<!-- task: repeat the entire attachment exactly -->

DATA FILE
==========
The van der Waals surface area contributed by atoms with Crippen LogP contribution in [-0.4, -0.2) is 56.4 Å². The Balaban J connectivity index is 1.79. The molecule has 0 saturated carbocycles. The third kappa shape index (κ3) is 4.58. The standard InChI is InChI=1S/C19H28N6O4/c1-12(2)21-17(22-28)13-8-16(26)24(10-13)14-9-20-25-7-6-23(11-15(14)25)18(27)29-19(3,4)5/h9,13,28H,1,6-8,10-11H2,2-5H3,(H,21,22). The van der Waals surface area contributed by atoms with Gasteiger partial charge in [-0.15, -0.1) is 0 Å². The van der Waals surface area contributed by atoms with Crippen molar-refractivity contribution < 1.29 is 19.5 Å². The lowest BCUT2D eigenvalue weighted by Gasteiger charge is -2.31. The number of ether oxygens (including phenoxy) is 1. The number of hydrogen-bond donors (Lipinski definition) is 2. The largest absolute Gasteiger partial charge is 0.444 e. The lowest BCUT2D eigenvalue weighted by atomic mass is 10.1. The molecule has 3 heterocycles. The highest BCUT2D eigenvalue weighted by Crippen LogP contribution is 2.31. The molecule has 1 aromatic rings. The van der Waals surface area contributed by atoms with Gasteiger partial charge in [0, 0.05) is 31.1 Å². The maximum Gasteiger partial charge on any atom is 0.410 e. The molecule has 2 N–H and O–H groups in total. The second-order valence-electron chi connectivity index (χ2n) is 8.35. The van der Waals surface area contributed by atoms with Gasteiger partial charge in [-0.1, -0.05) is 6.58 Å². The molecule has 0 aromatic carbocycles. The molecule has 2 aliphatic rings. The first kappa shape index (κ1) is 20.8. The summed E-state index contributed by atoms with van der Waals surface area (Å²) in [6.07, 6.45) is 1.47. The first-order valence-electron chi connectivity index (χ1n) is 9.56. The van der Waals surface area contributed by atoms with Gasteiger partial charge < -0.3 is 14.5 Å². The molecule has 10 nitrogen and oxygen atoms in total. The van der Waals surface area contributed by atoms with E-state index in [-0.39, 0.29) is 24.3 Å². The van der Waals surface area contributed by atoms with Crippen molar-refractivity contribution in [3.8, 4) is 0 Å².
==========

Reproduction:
The van der Waals surface area contributed by atoms with Crippen LogP contribution in [-0.4, -0.2) is 56.4 Å². The Balaban J connectivity index is 1.79. The molecule has 0 saturated carbocycles. The third kappa shape index (κ3) is 4.58. The standard InChI is InChI=1S/C19H28N6O4/c1-12(2)21-17(22-28)13-8-16(26)24(10-13)14-9-20-25-7-6-23(11-15(14)25)18(27)29-19(3,4)5/h9,13,28H,1,6-8,10-11H2,2-5H3,(H,21,22). The van der Waals surface area contributed by atoms with Gasteiger partial charge in [-0.15, -0.1) is 0 Å². The van der Waals surface area contributed by atoms with Crippen molar-refractivity contribution < 1.29 is 19.5 Å². The lowest BCUT2D eigenvalue weighted by Gasteiger charge is -2.31. The number of ether oxygens (including phenoxy) is 1. The number of hydrogen-bond donors (Lipinski definition) is 2. The largest absolute Gasteiger partial charge is 0.444 e. The lowest BCUT2D eigenvalue weighted by atomic mass is 10.1. The molecule has 3 heterocycles. The highest BCUT2D eigenvalue weighted by Crippen LogP contribution is 2.31. The molecule has 1 aromatic rings. The van der Waals surface area contributed by atoms with Gasteiger partial charge in [0, 0.05) is 31.1 Å². The maximum Gasteiger partial charge on any atom is 0.410 e. The molecule has 2 N–H and O–H groups in total. The second-order valence-electron chi connectivity index (χ2n) is 8.35. The van der Waals surface area contributed by atoms with Gasteiger partial charge in [-0.1, -0.05) is 6.58 Å². The molecule has 0 aromatic carbocycles. The molecule has 2 aliphatic rings. The first kappa shape index (κ1) is 20.8. The summed E-state index contributed by atoms with van der Waals surface area (Å²) in [6.07, 6.45) is 1.47. The first-order valence-electron chi connectivity index (χ1n) is 9.56. The van der Waals surface area contributed by atoms with Gasteiger partial charge < -0.3 is 14.5 Å². The molecule has 10 nitrogen and oxygen atoms in total. The van der Waals surface area contributed by atoms with E-state index in [-0.39, 0.29) is 24.3 Å². The van der Waals surface area contributed by atoms with Crippen molar-refractivity contribution in [3.8, 4) is 0 Å².